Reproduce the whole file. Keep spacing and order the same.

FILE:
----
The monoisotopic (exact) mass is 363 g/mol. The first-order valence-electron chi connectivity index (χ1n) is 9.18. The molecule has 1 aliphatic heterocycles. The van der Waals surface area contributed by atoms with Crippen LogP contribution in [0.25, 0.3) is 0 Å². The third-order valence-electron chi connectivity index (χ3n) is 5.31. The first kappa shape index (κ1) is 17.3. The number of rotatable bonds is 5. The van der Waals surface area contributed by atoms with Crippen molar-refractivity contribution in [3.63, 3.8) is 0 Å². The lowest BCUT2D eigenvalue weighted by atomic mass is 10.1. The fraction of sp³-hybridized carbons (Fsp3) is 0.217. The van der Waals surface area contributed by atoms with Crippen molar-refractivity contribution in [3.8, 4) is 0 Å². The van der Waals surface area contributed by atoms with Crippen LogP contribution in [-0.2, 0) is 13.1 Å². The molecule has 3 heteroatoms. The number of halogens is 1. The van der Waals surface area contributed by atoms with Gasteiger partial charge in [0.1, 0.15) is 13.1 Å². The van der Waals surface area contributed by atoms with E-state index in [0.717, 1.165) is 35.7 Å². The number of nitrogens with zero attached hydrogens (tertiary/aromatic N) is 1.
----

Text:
The monoisotopic (exact) mass is 363 g/mol. The first-order valence-electron chi connectivity index (χ1n) is 9.18. The molecule has 1 aliphatic heterocycles. The van der Waals surface area contributed by atoms with Crippen LogP contribution in [0.25, 0.3) is 0 Å². The third-order valence-electron chi connectivity index (χ3n) is 5.31. The first kappa shape index (κ1) is 17.3. The number of rotatable bonds is 5. The van der Waals surface area contributed by atoms with Crippen molar-refractivity contribution in [3.63, 3.8) is 0 Å². The lowest BCUT2D eigenvalue weighted by atomic mass is 10.1. The fraction of sp³-hybridized carbons (Fsp3) is 0.217. The van der Waals surface area contributed by atoms with Crippen molar-refractivity contribution in [3.8, 4) is 0 Å². The van der Waals surface area contributed by atoms with Crippen LogP contribution in [-0.2, 0) is 13.1 Å². The molecule has 3 heteroatoms. The number of halogens is 1. The van der Waals surface area contributed by atoms with Gasteiger partial charge in [0.1, 0.15) is 13.1 Å². The van der Waals surface area contributed by atoms with E-state index in [0.717, 1.165) is 35.7 Å². The number of nitrogens with zero attached hydrogens (tertiary/aromatic N) is 1.